Just 48 hours after an RNZ correspondent posed a payphone paradox: "Why do thousands of them exist when nobody uses them?", Spark has revealed plans to phase out its phone booth calling and free Wi-Fi services.
The cull will start in June, as booths begin to be switched off on Auckland's North Shore and east, and Wellington's south.
The telco has around 2000 phone booths nationwide, inherited when it split from the Post Office in the 1980s. It says around 180 will be switched off during the first 12 months of the shutdown.
In 2013, around 750 phone boxes got a makeover so they do double-duty and offer Wi-Fi, but even that has tailed off with the growth of free Wi-Fi and more generous mobile data deals.
"Call volumes on the fixed-line phone booth network have declined by nearly 70 per cent over the last four years, and approximately 90 per cent of them are being used for an average of less than three minutes per day," Spark product director Tessa Tierney said.
"The use of our Wi-Fi hot-spotting has followed a similar downward trajectory."
The phone booth switch-off will track the broader switching-off of copper line phone service - which will impact just under 500,000 households still on the older technology (a process that has seen the Commerce Commission issue switchover guidelines).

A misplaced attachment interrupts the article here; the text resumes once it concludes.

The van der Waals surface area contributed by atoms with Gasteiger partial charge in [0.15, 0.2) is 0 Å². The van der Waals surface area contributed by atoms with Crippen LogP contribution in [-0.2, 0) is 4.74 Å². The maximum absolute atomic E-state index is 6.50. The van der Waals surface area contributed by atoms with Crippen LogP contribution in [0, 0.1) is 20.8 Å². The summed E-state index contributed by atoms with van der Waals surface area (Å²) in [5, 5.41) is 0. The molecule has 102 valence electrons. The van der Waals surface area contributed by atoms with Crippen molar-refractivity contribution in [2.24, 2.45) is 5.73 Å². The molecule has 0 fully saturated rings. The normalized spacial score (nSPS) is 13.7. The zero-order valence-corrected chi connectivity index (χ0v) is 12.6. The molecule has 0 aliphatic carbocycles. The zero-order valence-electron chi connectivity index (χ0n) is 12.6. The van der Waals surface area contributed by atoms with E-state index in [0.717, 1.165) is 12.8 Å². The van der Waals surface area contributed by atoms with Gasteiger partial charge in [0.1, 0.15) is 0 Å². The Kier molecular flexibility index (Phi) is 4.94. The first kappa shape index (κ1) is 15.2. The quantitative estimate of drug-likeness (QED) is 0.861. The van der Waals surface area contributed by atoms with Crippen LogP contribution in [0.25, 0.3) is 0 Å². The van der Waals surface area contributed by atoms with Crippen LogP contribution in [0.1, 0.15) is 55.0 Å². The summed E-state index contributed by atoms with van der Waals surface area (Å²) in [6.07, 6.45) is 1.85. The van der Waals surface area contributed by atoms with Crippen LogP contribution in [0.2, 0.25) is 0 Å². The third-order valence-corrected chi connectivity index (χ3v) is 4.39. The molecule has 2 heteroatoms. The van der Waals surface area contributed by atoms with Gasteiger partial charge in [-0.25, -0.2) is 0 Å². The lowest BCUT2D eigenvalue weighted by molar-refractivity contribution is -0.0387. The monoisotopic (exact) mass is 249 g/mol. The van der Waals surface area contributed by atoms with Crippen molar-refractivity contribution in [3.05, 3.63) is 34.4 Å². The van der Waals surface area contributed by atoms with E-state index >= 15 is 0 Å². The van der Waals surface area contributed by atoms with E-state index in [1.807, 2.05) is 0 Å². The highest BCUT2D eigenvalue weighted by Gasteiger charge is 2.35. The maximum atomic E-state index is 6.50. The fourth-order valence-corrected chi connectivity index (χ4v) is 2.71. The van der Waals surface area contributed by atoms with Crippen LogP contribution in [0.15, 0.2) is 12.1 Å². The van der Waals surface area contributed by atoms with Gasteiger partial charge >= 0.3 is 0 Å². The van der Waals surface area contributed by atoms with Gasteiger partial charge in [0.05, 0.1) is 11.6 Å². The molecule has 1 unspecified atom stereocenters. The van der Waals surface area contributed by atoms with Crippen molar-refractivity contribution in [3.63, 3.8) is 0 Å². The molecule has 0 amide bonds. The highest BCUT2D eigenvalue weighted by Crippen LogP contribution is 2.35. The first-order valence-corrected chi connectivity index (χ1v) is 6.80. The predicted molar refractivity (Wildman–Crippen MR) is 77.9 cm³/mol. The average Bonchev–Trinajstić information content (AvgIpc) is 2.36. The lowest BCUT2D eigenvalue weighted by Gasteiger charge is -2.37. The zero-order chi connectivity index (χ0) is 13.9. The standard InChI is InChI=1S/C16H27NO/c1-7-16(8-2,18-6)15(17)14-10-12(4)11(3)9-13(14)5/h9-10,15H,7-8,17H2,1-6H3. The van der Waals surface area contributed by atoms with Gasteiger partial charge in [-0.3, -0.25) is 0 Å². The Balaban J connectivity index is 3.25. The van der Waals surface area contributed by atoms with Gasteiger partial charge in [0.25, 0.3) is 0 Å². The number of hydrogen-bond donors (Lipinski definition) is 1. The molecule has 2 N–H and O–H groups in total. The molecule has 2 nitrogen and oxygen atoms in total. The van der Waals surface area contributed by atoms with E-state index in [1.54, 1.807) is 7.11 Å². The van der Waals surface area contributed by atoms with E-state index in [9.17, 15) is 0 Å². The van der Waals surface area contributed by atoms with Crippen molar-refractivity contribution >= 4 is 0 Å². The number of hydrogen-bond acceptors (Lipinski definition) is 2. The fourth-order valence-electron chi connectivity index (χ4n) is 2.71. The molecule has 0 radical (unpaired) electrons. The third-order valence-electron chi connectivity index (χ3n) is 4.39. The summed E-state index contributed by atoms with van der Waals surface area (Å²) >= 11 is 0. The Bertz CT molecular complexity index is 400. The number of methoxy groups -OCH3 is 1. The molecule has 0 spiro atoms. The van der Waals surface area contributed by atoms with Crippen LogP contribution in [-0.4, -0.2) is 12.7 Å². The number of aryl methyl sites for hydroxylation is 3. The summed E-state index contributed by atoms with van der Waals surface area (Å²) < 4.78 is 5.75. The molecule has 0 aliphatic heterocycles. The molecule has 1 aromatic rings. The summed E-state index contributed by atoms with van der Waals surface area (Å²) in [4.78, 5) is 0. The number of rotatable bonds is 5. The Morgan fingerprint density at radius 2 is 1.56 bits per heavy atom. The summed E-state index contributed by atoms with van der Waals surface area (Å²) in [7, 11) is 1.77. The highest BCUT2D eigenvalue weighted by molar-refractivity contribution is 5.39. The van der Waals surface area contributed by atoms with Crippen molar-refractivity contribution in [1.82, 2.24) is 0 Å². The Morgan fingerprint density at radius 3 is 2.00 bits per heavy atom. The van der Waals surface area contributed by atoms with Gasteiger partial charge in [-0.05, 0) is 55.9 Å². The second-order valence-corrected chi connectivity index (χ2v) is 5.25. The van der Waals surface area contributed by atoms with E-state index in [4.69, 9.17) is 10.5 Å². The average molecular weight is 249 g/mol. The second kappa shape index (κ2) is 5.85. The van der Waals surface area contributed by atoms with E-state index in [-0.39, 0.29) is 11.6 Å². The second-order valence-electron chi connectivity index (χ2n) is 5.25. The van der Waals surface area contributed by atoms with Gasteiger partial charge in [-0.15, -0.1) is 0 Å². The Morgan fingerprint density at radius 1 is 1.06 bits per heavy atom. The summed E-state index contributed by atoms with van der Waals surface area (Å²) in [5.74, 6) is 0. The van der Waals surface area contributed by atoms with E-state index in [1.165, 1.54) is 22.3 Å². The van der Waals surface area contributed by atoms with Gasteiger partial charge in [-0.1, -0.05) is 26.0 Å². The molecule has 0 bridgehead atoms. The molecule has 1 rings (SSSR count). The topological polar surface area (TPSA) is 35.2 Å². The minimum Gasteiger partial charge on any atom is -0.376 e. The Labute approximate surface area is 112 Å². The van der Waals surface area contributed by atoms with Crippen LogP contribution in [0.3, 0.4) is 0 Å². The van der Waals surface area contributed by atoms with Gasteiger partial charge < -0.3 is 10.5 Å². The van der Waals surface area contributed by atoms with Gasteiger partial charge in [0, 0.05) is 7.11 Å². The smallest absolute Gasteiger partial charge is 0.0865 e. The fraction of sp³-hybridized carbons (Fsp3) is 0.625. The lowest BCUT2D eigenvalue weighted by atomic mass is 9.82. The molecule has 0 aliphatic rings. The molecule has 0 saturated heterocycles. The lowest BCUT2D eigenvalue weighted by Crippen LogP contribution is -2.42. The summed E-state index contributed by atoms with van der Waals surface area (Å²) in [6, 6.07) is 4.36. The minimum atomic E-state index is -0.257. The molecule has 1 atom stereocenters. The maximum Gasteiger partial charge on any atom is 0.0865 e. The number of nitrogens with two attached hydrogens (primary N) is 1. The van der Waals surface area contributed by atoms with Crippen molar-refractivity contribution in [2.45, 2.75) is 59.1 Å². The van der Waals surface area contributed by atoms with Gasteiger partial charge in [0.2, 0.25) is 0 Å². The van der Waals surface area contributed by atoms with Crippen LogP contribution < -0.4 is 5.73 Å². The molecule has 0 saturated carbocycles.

Tierney says some phone booths in high foot traffic areas could be repurposed.
One option is to turn some phone boxes into "wayfinders", which use digital signals or simple visual signs to help people find their way around.
Phone booths could also be refashioned to house "environmental sensors or localised news and content", Tierney says.
For phone boxes that don't get a cyber makeover, their sites will revert to public ownership.
"They are generally placed on the road reserve and under the Telecommunications Act we have the right to place our equipment on this land. When a phone booth is decommissioned, we will relinquish the site," a Spark spokeswoman told the Herald.
In the UK, BT has introduced an "Adopt a Kiosk" programme that has seen heart defibrillators installed in some of its disused phone boxes.
Across the Tasman, Telstra said last August that all of its 15,000 payphones would be converted to offer free calling as a community service.
That option is off the table here, with the copper line service that feeds phone booths being switched off.